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Strong tax collections carry through FY22, swelling surplus to $2.7B

Written on Jul 15, 2022

Provided by Hannah News Service 

Tax collections generated nearly $180 million more than expected in June, bringing Ohio’s revenue surplus to more than $2.7 billion at the close of FY22 on June 30, according to data from the Office of Budget and Management (OBM). 

The state collected $28.1 billion in taxes through the fiscal year, compared to expectations of $25.4 billion, a difference of nearly 11%. 

Personal income tax collections made up the bulk of that overage, bringing in $1.85 billion or 20.8 percent more than expected; June’s collections themselves were $50.1 million or 5.1% ahead of estimates. 

Sales tax collections ended the fiscal year $714.7 million or 5.8% ahead of forecasts, with the non-auto sales tax up $625.8 million or 6%, and the auto sales tax up $88.9 million or 5.8%. For June, non-auto sales tax was $102.9 million or 11.6% ahead of forecasts, while auto sales tax was ahead $21.5 million or 13.7%.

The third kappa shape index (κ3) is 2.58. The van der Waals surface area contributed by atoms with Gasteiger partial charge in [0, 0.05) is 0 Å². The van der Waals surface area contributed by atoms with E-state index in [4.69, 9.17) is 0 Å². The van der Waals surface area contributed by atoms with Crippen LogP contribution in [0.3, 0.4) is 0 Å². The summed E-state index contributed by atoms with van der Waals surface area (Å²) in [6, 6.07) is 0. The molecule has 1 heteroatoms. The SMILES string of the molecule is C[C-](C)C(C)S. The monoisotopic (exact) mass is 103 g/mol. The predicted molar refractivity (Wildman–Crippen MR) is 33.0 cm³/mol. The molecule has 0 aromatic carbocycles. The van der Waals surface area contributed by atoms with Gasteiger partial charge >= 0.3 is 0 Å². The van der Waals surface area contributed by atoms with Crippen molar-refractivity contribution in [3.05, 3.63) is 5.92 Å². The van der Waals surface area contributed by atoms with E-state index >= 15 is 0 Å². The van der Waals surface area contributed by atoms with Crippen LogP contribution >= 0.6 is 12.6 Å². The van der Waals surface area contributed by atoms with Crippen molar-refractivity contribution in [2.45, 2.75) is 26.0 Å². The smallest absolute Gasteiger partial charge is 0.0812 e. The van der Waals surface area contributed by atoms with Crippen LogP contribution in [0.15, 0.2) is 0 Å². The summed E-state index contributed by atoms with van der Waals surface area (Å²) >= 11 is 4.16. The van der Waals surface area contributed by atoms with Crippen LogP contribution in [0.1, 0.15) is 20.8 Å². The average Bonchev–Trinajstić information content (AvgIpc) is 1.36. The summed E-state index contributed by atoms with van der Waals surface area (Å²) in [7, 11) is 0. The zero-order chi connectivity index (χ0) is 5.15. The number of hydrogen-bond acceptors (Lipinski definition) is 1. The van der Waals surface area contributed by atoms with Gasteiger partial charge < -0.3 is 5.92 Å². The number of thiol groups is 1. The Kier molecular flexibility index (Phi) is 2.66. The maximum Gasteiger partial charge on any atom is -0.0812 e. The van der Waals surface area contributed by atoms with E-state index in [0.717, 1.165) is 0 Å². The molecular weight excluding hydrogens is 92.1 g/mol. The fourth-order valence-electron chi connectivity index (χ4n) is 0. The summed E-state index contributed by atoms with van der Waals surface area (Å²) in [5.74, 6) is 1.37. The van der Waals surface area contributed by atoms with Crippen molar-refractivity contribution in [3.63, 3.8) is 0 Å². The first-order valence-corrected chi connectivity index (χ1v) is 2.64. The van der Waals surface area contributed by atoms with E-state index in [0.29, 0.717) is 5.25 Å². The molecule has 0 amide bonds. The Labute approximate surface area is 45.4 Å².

The Commercial Activity Tax (CAT) yielded $196.1 million or 10.9% more than expected in FY22. In June, the CAT missed estimates by $3.3 million. 

Compared to FY21, tax collections for FY22 were $1.7 billion or 6.4% higher; collections for June were $37.5 million or 1.4% ahead of same month in FY21. 

“We continue to steer Ohio through a challenging national economy by exercising strong, conservative fiscal leadership -- and we’re delivering results. Our budget is balanced. We cut taxes, we contained government spending, and we are investing in the future, all while reducing state debt and saving money for every Ohio taxpayer,” said Gov. Mike DeWine in a statement. 

“State FY22 is now in the books and our finances are on solid ground. Through Gov. DeWine’s and the General Assembly’s leadership, we have navigated uncertainties by saving taxpayers money while allocating one-time money to one-time investments that will pay dividends for years to come. Our budget is structurally-balanced and we are prepared for the future with strong reserves, including record balances in both the state’s General Fund and in the Budget Stabilization Fund,” said OBM Director Kimberly Murnieks in a statement.